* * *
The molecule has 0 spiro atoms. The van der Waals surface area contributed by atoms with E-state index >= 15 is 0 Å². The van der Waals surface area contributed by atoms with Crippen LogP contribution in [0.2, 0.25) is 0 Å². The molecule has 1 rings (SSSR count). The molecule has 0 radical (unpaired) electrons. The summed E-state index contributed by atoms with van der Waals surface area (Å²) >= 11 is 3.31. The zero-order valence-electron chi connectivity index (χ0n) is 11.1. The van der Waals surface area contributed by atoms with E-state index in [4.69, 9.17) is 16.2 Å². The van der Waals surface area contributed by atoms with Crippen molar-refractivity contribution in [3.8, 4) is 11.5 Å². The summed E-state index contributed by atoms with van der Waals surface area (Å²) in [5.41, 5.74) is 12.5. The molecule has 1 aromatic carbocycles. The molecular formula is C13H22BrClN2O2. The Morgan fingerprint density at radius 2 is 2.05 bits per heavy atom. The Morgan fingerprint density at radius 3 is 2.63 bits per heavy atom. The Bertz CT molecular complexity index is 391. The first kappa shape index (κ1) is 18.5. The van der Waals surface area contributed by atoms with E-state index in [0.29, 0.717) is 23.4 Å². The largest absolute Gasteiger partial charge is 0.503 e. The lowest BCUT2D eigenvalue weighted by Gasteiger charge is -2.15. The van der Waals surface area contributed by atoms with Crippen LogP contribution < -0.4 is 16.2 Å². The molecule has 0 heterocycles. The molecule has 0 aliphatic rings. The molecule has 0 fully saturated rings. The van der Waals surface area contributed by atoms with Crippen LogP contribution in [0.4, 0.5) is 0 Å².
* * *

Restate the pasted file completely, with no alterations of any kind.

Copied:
The molecule has 0 spiro atoms. The van der Waals surface area contributed by atoms with E-state index >= 15 is 0 Å². The van der Waals surface area contributed by atoms with Crippen LogP contribution in [0.2, 0.25) is 0 Å². The molecule has 1 rings (SSSR count). The molecule has 0 radical (unpaired) electrons. The summed E-state index contributed by atoms with van der Waals surface area (Å²) >= 11 is 3.31. The zero-order valence-electron chi connectivity index (χ0n) is 11.1. The van der Waals surface area contributed by atoms with E-state index in [4.69, 9.17) is 16.2 Å². The van der Waals surface area contributed by atoms with Crippen molar-refractivity contribution in [3.8, 4) is 11.5 Å². The summed E-state index contributed by atoms with van der Waals surface area (Å²) in [5.41, 5.74) is 12.5. The molecule has 1 aromatic carbocycles. The molecular formula is C13H22BrClN2O2. The Morgan fingerprint density at radius 2 is 2.05 bits per heavy atom. The Morgan fingerprint density at radius 3 is 2.63 bits per heavy atom. The Bertz CT molecular complexity index is 391. The first kappa shape index (κ1) is 18.5. The van der Waals surface area contributed by atoms with E-state index in [0.29, 0.717) is 23.4 Å². The largest absolute Gasteiger partial charge is 0.503 e. The lowest BCUT2D eigenvalue weighted by Gasteiger charge is -2.15. The van der Waals surface area contributed by atoms with Crippen LogP contribution < -0.4 is 16.2 Å². The molecule has 0 heterocycles. The molecule has 0 aliphatic rings. The molecule has 0 fully saturated rings. The van der Waals surface area contributed by atoms with Crippen LogP contribution in [0.4, 0.5) is 0 Å².